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FFAR pig open mouth.jpg FFAR

Feed mitigant study yields initial results in pigs

FFAR-funded study finds five commercially available feed additives may stop spread of swine viruses.

Initial results of a Foundation for Food & Agriculture Research (FFAR) research grant, conducted by Pipestone Applied Research, show that five commercially available feed additives may stop the spread of deadly viral diseases in pigs, according to an announcement from FFAR.

Dr. Scott Dee, research director of Pipestone Applied Research, presented the results of the first phase of this study during the National Pork Industry Conference in Wisconsin Dells, Wis., FFAR said.

The study confirms that three diseases — porcine reproductive and respiratory syndrome (PRRS), porcine epidemic diarrhea virus (PEDV) and Seneca Valley A (SVA) — can spread through contaminated animal feed, FFAR reported.

The study tested whether specific feed additives, or mitigants, can deactivate the viruses and reduce the spread of disease. Researchers introduced the three viruses into animal feed and then individually added five mitigants to the contaminated animal feed. The research team then tested the pigs at days 6 and 15 for the presence of the three viruses and evaluated the animals for signs of disease.

Despite the presence of PRRS, PEDV and SVA in the feed, the mitigants protected almost all animals from becoming positive for infection by PRRS, PEDV and SVA and significantly reduced the number of animals that developed signs of disease, according to Dee.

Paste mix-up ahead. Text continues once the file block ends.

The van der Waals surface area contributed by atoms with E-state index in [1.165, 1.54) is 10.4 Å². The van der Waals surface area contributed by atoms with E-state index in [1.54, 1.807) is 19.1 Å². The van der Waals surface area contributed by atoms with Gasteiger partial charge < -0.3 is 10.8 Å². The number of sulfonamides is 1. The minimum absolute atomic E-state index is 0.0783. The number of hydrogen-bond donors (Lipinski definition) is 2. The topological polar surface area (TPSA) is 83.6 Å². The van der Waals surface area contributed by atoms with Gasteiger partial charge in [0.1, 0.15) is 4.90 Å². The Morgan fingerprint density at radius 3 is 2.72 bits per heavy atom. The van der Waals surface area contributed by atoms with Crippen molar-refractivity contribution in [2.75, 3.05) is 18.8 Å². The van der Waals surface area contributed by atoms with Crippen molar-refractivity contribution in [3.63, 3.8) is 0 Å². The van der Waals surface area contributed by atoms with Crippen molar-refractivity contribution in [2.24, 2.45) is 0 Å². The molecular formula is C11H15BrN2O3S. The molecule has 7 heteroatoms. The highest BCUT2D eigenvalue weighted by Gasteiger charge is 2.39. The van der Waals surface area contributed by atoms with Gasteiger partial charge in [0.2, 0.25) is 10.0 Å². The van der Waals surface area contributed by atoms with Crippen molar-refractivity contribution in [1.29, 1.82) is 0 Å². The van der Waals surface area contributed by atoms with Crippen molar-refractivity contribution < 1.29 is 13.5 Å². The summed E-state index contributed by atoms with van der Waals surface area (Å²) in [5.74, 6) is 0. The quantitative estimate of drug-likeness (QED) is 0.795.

This study is one of the first to produce results in a research setting that replicates commercial conditions.

FFAR said a second phase of the research later this year will test five additional mitigants to assess their effectiveness in protecting swine herds from PRRS, PEDV and SVA. A separate FFAR-funded grant at Kansas State University will build on this research to test whether the mitigants can be added to feed to protect against African swine fever. Scientists hope to understand how to control or even stop the spread of this deadly virus.

FFAR announced earlier in July that Dee’s team received the grant through its Rapid Outcomes from Agricultural Research program, which deploys research funding in response to emerging or unanticipated threats to the nation’s food supply or agricultural systems. The grant is being matched by ADM Animal Nutrition, Anitox, Kemin Industries, PMI Nutrition Additives and the Swine Health Information Center.

TAGS: Swine
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